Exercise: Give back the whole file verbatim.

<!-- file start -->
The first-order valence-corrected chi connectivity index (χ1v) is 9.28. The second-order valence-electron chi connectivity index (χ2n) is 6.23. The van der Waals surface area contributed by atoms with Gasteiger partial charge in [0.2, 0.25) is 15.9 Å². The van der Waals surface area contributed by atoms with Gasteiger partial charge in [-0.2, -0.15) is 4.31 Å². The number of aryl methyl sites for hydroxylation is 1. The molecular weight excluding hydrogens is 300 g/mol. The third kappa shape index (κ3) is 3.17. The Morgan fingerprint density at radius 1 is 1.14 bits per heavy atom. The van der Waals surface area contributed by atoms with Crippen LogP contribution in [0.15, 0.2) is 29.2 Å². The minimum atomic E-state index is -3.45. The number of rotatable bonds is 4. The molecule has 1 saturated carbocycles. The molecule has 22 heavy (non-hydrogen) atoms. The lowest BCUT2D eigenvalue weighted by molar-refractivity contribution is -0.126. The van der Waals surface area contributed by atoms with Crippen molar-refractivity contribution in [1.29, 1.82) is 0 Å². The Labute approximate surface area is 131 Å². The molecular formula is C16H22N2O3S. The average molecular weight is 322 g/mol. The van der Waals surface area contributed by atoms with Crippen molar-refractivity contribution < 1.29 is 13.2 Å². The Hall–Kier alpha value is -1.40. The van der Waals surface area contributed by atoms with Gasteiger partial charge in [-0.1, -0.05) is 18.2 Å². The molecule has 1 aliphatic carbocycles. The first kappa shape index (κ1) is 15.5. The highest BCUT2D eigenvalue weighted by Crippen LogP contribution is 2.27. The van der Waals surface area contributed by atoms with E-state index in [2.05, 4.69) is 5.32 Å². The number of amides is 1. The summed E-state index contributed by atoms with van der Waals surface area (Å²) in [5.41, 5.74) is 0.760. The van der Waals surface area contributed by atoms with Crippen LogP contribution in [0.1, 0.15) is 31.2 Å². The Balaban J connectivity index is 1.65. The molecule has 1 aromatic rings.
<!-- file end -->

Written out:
The first-order valence-corrected chi connectivity index (χ1v) is 9.28. The second-order valence-electron chi connectivity index (χ2n) is 6.23. The van der Waals surface area contributed by atoms with Gasteiger partial charge in [0.2, 0.25) is 15.9 Å². The van der Waals surface area contributed by atoms with Gasteiger partial charge in [-0.2, -0.15) is 4.31 Å². The number of aryl methyl sites for hydroxylation is 1. The molecular weight excluding hydrogens is 300 g/mol. The third kappa shape index (κ3) is 3.17. The Morgan fingerprint density at radius 1 is 1.14 bits per heavy atom. The van der Waals surface area contributed by atoms with Crippen LogP contribution in [0.15, 0.2) is 29.2 Å². The minimum atomic E-state index is -3.45. The number of rotatable bonds is 4. The molecule has 1 saturated carbocycles. The molecule has 22 heavy (non-hydrogen) atoms. The lowest BCUT2D eigenvalue weighted by molar-refractivity contribution is -0.126. The van der Waals surface area contributed by atoms with Crippen molar-refractivity contribution in [1.29, 1.82) is 0 Å². The Labute approximate surface area is 131 Å². The molecular formula is C16H22N2O3S. The average molecular weight is 322 g/mol. The van der Waals surface area contributed by atoms with Crippen molar-refractivity contribution < 1.29 is 13.2 Å². The Hall–Kier alpha value is -1.40. The van der Waals surface area contributed by atoms with Gasteiger partial charge in [-0.1, -0.05) is 18.2 Å². The molecule has 1 aliphatic carbocycles. The first kappa shape index (κ1) is 15.5. The highest BCUT2D eigenvalue weighted by Crippen LogP contribution is 2.27. The van der Waals surface area contributed by atoms with E-state index in [2.05, 4.69) is 5.32 Å². The number of amides is 1. The summed E-state index contributed by atoms with van der Waals surface area (Å²) in [5.41, 5.74) is 0.760. The van der Waals surface area contributed by atoms with Crippen LogP contribution in [0.1, 0.15) is 31.2 Å². The Balaban J connectivity index is 1.65. The molecule has 1 aromatic rings.